Forest Preserve District of Cook County, Illinois
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Nature Bulletin No. 725   September 26, 1963
Forest Preserve District of Cook County
Seymour Simon, President
David H. Thompson, Senior Naturalist

What is wampum? According to stories about the early colonists, it was Indian money made out of shells. However, wampum -- short for the Algonquian word wampumpeag--means strings of shell beads or belts woven from shell beads.

True wampum beads had certain sizes, shapes and colors. Each bead, about one-fourth of an inch long, was cylindrical with a hole drilled lengthwise to form a tube. There were two colors: white ones made from a large sea snail called a whelk, and dark purple ones from the quahog -- a saltwater clam of the north Atlantic coast. They were polished glassy smooth and strung on sinew cords or embroidered in patterns on strips of deer skin to make belts.

Wampum beads were valued highly because of the scarcity of the shells from which they were made and because of the amount of patient labor necessary to make a single bead. A piece of shell was broken to about the right size, then ground into a cylindrical shape by rubbing on sandstone. The hole was tediously drilled with a slender reed, tipped with flint, which was rolled on the thigh with the right hand while the bit of shell was held against it with the left.

Wampum was highly prized by the Indians for several purposes long before it came into use as money in trading with the white settlers. It was kept in the chief's cabin as the tribal treasury and as a symbol of his authority. When they were defeated in battle it was often surrendered to the victors. At councils between different tribes or nations, and in treaties with the early colonists, belts of wampum were exchanged as guarantees of their earnest intentions.

Since Indians had no written language, some tribes wove designs into the pattern of a wampum belt which were reminders of past events, laws and other important matters. For example, about 1570, in what is now central New York -- a generation before the coming of white men -- the terms of the League of Five Nations of the Iroquois was commemorated in a wampum belt.

Since ancient times Indians have decorated themselves with necklaces, bracelets, earrings and belts of wampum. They also wore ornaments made of bone, stone, animal teeth, native copper, and glass beads traded from the whites, but these had lesser value. In 1619 the early French explorer Champlain described Huron Indian girls thus: "Gaily dressed and adorned, they like to show themselves at dances, where their fathers and mothers send them. I can assure you that at dances I have attended, I have seen girls that had more than twelve pounds of wampum on them, without counting the other trifles with which they are loaded and decked out. .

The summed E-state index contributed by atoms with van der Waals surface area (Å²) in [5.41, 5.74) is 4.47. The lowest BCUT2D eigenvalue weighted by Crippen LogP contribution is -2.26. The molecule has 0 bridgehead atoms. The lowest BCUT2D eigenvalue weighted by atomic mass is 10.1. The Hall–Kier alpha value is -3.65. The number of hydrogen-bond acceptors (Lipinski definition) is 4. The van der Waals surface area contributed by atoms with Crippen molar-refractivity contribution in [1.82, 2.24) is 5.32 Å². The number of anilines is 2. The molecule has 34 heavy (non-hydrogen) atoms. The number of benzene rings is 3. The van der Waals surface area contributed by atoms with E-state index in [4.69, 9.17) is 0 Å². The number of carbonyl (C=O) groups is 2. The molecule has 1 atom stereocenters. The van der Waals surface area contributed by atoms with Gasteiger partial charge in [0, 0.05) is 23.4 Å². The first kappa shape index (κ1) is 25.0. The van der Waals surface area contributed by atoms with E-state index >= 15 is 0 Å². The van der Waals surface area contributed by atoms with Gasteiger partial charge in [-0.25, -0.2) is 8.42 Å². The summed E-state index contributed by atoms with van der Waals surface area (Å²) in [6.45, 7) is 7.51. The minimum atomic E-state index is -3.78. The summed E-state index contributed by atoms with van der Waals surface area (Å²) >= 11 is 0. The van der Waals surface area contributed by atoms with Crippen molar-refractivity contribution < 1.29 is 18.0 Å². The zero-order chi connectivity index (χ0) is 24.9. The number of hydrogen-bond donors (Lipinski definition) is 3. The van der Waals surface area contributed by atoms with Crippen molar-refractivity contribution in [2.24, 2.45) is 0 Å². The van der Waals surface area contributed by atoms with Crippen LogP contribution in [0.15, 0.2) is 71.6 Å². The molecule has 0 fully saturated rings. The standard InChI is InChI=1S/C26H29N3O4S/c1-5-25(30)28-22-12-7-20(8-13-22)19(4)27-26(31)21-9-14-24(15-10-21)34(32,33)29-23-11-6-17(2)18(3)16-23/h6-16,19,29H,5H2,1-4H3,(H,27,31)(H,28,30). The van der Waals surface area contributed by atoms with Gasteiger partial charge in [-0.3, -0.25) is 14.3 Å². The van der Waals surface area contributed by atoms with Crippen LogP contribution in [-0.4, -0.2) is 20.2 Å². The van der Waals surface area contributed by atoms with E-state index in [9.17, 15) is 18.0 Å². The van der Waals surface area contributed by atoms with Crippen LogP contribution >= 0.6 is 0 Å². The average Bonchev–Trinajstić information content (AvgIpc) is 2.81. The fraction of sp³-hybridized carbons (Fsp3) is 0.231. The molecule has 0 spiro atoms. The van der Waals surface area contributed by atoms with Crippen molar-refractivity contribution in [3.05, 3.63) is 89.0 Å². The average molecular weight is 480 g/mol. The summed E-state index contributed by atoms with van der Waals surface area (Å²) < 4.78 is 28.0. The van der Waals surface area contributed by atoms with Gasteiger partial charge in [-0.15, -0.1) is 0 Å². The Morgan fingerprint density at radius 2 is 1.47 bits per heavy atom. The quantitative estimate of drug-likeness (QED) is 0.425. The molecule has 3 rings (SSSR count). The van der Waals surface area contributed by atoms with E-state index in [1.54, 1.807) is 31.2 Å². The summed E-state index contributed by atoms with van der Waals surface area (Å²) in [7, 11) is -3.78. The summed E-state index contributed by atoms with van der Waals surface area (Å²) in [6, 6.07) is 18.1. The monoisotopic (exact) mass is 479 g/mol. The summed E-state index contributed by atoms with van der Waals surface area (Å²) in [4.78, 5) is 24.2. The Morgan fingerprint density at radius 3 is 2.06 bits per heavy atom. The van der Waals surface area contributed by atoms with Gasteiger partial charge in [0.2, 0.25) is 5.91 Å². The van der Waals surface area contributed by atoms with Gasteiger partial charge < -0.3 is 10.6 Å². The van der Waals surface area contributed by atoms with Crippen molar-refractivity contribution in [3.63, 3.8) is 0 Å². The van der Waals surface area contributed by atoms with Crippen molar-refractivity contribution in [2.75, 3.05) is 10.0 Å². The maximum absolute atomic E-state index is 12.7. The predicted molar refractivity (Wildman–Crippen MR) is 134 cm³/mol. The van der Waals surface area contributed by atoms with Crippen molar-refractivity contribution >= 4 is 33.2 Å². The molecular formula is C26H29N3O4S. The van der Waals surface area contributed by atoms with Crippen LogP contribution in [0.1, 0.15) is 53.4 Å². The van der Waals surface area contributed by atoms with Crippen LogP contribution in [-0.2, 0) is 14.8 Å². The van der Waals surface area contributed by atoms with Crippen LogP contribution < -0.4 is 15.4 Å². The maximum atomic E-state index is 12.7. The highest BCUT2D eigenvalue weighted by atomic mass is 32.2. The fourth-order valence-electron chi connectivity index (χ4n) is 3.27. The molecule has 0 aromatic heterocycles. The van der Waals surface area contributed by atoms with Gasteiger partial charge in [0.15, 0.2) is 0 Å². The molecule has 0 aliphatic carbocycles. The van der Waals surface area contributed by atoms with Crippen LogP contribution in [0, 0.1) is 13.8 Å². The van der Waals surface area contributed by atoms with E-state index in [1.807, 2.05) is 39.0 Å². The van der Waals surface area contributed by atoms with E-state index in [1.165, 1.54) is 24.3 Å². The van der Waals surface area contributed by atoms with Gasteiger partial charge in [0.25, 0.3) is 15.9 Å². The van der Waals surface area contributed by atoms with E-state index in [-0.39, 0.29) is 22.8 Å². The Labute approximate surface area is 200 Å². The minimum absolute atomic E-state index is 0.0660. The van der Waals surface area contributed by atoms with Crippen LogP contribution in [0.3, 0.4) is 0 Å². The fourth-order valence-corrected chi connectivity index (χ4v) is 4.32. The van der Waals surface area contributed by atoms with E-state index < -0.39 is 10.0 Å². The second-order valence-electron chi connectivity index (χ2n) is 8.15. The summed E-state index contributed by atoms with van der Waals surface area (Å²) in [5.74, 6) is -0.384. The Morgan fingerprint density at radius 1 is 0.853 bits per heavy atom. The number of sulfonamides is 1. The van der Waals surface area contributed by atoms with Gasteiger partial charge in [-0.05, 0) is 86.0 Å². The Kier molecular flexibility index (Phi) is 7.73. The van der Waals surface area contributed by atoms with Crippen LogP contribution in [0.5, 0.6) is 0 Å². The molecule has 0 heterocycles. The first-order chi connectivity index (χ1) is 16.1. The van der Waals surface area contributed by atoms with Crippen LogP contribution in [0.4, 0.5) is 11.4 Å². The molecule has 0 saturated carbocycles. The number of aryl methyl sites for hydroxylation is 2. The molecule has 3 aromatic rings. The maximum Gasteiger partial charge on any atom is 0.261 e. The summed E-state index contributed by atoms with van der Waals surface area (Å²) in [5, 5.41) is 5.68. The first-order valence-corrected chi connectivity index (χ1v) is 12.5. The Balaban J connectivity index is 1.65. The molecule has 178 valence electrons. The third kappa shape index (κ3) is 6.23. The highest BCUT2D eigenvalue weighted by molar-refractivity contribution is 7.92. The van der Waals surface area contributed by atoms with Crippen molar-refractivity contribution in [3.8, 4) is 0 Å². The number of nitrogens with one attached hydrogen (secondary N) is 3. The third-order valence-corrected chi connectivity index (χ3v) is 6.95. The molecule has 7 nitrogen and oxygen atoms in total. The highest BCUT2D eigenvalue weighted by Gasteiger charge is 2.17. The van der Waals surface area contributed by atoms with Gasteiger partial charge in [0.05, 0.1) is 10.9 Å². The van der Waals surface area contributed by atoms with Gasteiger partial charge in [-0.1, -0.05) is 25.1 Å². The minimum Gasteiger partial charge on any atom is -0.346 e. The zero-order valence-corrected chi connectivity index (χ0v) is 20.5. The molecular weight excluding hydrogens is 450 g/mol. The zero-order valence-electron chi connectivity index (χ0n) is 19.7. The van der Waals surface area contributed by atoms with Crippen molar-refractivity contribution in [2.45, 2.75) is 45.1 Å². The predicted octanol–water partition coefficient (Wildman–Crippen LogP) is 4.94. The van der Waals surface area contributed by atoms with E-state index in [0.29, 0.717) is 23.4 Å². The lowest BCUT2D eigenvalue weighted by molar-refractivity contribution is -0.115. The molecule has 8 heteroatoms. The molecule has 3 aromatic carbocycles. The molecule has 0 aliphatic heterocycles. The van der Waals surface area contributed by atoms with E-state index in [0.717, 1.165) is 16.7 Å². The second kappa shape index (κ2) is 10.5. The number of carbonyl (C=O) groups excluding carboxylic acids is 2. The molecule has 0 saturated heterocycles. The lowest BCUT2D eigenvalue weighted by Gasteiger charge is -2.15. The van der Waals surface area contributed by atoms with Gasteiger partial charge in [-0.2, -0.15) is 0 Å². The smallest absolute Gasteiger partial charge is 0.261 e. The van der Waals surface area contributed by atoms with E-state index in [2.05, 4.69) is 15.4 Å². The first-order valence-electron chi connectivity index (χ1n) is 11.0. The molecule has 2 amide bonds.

The use of wampum for money with a more or less fixed value had its beginning in trade between the European colonists and Indian tribes from New England southward to Virginia. The Massachusetts Bay Colony made it legal currency in 1641 for sums of ten English pounds or less. A fathom of white wampum with 240 to 360 beads was worth 5 to 10 shillings. Purple was worth twice as much. Wampum was currency honored in exchange for any commodity; including food, tools, skins, furs, canoes, and even for purchase of wives and slaves.

Eventually, the white men with their steel tools began to counterfeit the red men's money on a large scale and soon its value dropped sharply in the colonies. However, tribes inland continued to accept it in exchange for furs until the early 1800's. It spread to Ohio, to Illinois and as far west as the Great Plains where a single wampum bead often could buy a beaver pelt. In this way wampum played a part in amassing the John Jacob Astor fortune from the American Fur Company.

How about a fathom until pay day?

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